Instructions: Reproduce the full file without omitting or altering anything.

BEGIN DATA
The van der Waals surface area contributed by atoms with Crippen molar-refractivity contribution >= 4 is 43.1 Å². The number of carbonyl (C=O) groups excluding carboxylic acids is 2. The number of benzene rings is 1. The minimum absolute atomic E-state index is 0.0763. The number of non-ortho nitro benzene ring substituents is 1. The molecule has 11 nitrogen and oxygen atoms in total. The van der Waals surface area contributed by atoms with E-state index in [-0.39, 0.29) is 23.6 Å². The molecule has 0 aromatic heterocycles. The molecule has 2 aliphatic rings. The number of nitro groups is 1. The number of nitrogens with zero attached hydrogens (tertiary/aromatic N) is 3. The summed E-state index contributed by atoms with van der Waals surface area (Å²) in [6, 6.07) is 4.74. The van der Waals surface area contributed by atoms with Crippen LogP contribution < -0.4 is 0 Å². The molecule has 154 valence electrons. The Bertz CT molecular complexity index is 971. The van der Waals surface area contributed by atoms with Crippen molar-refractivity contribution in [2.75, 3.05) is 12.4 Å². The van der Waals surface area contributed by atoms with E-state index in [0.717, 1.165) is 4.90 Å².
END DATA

The van der Waals surface area contributed by atoms with Crippen molar-refractivity contribution >= 4 is 43.1 Å². The number of carbonyl (C=O) groups excluding carboxylic acids is 2. The number of benzene rings is 1. The minimum absolute atomic E-state index is 0.0763. The number of non-ortho nitro benzene ring substituents is 1. The molecule has 11 nitrogen and oxygen atoms in total. The van der Waals surface area contributed by atoms with E-state index in [-0.39, 0.29) is 23.6 Å². The molecule has 0 aromatic heterocycles. The molecule has 2 aliphatic rings. The number of nitro groups is 1. The number of nitrogens with zero attached hydrogens (tertiary/aromatic N) is 3. The summed E-state index contributed by atoms with van der Waals surface area (Å²) in [6, 6.07) is 4.74. The van der Waals surface area contributed by atoms with Crippen LogP contribution < -0.4 is 0 Å². The molecule has 154 valence electrons. The Bertz CT molecular complexity index is 971. The van der Waals surface area contributed by atoms with Crippen molar-refractivity contribution in [2.75, 3.05) is 12.4 Å². The van der Waals surface area contributed by atoms with E-state index in [0.717, 1.165) is 4.90 Å².